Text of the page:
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## Sampling Techniques

### Sample Types and Sample Size

This chapter assesses sampling techniques. Researchers may restrict their data collection to a sample of a population for convenience or necessity if they lack the time and resources to collect data for the entire population. Therefore, a sample is any subset of units collected from a population. Research sampling techniques refer to case selection strategy — the process and methods used to select a subset of units from a population. While sampling techniques reduce the costs of data collection, they induce a loss in terms of comprehensiveness and accuracy, compared to working on the entire population. The data collected are subject to errors or bias. Two main decisions determine the size or margin of error and whether the results of a sample study can be generalized and applied to the entire population with accuracy: the choice of sample type and the sample size.

## 10. Sampling

Whether the research project adopts a quantitative, qualitative, or mixed strategy, there is little point in asking a few non-random people a few non-random questions as the student has no idea what those answers might indicate, or whether they might apply in other situations. Therefore, the student needs to think carefully about his or her sampling strategy and justify this in the dissertation. This chapter explains the key principles of probability and non-probability sampling and explores why ‘who’ is asked is just as important as ‘what’ is asked. It discusses the two key stages of sampling: defining the appropriate population for study and developing strategies for recruiting the sample.

## Statistical Significance

This chapter highlights statistical significance. The key question in quantitative analysis is whether a pattern observed in a sample also holds for the population from which the sample was drawn. A positive answer to this question implies that the result is ‘statistically significant’ — i.e. it was not produced by a random variation from sample to sample, but, instead, reflects the pattern that exists in the population. The null hypothesis statistical test (NHST) has been a widely used approach for testing whether inference from a sample to the population is valid. Seeking to test whether valid inferences about the population could be made based on the results from a single sample, a researcher should consider a wide variety of approaches and take into the account not only p-values, but also sampling process, sample size, the quality of measurement, and other factors that may influence the reliability of estimates.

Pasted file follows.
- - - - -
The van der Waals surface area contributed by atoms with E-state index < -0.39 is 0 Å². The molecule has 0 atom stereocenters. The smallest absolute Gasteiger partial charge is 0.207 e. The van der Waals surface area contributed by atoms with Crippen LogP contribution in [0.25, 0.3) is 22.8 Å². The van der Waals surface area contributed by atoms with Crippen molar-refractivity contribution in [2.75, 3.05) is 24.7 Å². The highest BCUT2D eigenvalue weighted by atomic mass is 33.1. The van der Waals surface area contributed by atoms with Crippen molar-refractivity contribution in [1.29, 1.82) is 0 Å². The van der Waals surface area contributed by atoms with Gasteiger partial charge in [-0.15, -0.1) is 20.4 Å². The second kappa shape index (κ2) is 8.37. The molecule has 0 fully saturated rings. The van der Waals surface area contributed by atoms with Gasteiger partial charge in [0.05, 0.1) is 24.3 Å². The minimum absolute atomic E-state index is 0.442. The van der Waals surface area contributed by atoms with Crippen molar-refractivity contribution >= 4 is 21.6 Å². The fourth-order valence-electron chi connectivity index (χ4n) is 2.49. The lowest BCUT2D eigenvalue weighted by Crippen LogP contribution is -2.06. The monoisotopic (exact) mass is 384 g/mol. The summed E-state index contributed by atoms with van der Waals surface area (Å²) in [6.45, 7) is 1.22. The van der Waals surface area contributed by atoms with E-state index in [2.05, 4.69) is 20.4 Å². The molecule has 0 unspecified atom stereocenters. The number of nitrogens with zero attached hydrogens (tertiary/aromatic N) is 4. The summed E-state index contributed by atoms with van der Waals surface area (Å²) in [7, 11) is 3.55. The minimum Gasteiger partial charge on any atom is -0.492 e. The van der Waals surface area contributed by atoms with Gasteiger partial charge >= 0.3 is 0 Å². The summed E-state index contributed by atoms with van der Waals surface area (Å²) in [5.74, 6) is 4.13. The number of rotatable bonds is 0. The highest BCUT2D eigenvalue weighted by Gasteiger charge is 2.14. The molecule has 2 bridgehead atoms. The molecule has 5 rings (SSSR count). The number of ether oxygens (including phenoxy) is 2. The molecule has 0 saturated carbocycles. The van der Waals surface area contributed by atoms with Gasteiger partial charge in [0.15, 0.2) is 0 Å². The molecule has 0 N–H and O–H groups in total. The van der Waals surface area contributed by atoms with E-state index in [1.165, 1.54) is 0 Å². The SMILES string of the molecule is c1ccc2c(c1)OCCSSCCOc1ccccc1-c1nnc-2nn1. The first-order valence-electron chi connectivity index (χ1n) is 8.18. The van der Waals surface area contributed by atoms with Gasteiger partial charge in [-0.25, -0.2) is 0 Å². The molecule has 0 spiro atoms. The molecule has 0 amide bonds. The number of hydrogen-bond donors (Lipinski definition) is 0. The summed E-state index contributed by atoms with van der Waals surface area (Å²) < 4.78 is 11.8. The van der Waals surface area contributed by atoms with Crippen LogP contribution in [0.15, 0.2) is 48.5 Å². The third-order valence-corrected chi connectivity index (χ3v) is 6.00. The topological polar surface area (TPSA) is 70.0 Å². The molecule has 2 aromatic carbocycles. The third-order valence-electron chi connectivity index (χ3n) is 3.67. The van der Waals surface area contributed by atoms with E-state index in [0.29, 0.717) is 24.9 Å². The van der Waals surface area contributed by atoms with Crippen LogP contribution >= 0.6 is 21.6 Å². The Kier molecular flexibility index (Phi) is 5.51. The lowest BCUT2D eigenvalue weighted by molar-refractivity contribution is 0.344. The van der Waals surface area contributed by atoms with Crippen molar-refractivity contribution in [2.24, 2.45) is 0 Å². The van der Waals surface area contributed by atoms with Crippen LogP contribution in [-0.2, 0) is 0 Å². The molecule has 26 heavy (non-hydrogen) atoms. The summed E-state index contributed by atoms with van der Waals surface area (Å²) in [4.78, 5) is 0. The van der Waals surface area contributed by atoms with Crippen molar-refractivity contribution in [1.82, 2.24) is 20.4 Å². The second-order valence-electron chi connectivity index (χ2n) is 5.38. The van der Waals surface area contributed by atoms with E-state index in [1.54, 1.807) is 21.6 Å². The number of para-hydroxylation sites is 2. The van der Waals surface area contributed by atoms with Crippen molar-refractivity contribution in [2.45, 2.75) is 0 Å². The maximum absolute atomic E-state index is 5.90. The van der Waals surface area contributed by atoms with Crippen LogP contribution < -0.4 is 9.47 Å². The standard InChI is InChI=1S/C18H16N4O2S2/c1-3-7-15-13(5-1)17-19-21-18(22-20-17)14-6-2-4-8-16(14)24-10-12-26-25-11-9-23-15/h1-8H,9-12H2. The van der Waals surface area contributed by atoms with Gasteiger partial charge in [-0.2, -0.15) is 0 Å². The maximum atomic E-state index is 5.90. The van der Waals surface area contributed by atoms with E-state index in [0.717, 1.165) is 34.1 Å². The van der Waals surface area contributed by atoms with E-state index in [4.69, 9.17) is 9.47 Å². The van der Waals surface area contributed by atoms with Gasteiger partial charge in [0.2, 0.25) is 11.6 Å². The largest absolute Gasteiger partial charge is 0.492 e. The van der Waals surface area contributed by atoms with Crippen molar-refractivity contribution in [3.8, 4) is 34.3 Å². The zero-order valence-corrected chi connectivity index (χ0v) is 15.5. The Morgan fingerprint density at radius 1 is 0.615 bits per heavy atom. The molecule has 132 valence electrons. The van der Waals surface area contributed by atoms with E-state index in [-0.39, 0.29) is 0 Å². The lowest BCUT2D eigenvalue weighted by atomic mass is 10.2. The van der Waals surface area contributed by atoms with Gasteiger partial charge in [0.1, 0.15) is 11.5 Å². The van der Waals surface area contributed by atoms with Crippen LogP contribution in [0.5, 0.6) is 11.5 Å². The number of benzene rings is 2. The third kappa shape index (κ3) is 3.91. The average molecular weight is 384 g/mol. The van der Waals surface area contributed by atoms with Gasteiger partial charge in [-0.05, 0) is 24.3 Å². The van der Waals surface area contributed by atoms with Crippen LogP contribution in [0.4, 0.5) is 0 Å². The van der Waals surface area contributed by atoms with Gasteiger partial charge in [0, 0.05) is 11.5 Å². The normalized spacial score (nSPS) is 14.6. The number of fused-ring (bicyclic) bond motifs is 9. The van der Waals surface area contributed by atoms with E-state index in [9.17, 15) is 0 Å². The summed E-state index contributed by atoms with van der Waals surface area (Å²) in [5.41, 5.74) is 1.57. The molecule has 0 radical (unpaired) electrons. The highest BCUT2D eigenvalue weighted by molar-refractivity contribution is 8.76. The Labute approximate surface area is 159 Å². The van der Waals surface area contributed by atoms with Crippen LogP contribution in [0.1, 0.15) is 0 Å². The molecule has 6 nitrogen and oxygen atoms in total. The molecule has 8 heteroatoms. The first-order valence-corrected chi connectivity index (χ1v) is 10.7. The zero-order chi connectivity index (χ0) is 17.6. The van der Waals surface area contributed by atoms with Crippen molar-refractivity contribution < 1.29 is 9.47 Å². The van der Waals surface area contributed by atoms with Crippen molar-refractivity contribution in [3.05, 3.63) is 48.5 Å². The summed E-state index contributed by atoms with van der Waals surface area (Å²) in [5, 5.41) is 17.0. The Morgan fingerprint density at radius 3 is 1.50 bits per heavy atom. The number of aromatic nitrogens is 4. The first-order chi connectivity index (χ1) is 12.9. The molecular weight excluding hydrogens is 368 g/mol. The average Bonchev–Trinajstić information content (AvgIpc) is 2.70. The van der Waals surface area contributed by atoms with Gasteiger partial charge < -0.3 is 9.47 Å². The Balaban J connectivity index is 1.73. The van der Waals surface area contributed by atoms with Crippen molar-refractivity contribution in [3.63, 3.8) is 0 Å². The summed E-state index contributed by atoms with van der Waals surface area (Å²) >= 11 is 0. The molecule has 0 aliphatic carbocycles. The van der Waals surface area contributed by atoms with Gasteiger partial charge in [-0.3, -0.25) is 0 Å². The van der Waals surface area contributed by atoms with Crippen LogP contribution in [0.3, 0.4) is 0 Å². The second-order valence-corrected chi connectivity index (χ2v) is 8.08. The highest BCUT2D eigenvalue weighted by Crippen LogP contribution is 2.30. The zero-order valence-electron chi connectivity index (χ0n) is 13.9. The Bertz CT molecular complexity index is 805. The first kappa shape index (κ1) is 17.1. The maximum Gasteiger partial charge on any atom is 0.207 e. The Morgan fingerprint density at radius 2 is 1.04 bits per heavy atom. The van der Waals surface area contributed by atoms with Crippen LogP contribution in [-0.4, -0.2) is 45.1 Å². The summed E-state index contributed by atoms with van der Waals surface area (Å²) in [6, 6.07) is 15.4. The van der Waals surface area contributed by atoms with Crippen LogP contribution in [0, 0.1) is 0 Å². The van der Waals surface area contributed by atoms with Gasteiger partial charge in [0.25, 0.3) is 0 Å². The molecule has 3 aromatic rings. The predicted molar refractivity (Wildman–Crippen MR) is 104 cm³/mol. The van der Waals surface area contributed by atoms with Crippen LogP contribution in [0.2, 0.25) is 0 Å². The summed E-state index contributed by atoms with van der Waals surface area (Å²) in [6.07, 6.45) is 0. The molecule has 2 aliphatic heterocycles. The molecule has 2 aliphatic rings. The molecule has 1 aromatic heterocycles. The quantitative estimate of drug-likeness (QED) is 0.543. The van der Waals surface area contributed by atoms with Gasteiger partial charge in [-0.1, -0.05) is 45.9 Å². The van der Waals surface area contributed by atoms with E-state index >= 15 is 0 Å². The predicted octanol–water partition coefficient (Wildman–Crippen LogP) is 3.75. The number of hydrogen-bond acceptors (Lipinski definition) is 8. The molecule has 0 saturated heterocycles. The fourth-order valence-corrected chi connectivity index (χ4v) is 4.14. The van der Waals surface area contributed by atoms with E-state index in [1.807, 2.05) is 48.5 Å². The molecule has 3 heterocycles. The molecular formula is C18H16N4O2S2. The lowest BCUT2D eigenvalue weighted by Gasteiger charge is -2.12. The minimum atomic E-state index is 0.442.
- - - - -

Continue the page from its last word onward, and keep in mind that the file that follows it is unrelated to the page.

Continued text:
## 11. Surveys

This chapter discusses the principles of survey research as well as the issues and problems associated with different stages of the research design process. In particular, it examines questionnaire design, sample design, and interviewing techniques, along with the common sources of error that affect survey research and what can be done to try and avoid or minimize them. Although surveys have several weaknesses, they are widely used in political research to investigate a wide range of political phenomena. They combine two things: obtaining information from people by asking questions and random sampling. When done well, surveys provide an accurate and reliable insight into what ordinary people think about politics and how they participate in politics. The chapter considers the elements of a survey that need to be addressed, namely: questionnaire design, measurement error, sampling design, sampling error, and interview mode.